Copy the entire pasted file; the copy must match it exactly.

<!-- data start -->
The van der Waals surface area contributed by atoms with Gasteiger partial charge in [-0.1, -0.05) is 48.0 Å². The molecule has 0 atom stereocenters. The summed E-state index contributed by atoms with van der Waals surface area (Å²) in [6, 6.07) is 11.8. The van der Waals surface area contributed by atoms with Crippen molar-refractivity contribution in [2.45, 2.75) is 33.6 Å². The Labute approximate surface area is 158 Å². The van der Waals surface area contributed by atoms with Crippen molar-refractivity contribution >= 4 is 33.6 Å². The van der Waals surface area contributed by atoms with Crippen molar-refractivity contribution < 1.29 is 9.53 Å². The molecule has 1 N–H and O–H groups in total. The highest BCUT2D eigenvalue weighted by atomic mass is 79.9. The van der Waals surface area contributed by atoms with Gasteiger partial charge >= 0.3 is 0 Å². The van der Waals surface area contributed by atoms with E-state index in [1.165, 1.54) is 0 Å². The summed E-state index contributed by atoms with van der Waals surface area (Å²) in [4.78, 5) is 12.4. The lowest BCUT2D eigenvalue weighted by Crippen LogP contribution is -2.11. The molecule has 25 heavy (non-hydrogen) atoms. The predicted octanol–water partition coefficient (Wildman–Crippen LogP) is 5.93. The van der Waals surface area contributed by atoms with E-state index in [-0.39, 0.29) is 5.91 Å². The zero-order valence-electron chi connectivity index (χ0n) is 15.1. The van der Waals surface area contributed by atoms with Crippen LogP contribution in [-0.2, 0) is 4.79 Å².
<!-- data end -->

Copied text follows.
The van der Waals surface area contributed by atoms with Gasteiger partial charge in [-0.1, -0.05) is 48.0 Å². The molecule has 0 atom stereocenters. The summed E-state index contributed by atoms with van der Waals surface area (Å²) in [6, 6.07) is 11.8. The van der Waals surface area contributed by atoms with Crippen molar-refractivity contribution in [2.45, 2.75) is 33.6 Å². The Labute approximate surface area is 158 Å². The van der Waals surface area contributed by atoms with Crippen molar-refractivity contribution >= 4 is 33.6 Å². The van der Waals surface area contributed by atoms with Crippen molar-refractivity contribution < 1.29 is 9.53 Å². The molecule has 1 N–H and O–H groups in total. The highest BCUT2D eigenvalue weighted by atomic mass is 79.9. The van der Waals surface area contributed by atoms with Gasteiger partial charge >= 0.3 is 0 Å². The van der Waals surface area contributed by atoms with E-state index in [1.165, 1.54) is 0 Å². The summed E-state index contributed by atoms with van der Waals surface area (Å²) in [4.78, 5) is 12.4. The lowest BCUT2D eigenvalue weighted by Crippen LogP contribution is -2.11. The molecule has 25 heavy (non-hydrogen) atoms. The predicted octanol–water partition coefficient (Wildman–Crippen LogP) is 5.93. The van der Waals surface area contributed by atoms with E-state index in [-0.39, 0.29) is 5.91 Å². The zero-order valence-electron chi connectivity index (χ0n) is 15.1. The van der Waals surface area contributed by atoms with Crippen LogP contribution in [-0.2, 0) is 4.79 Å².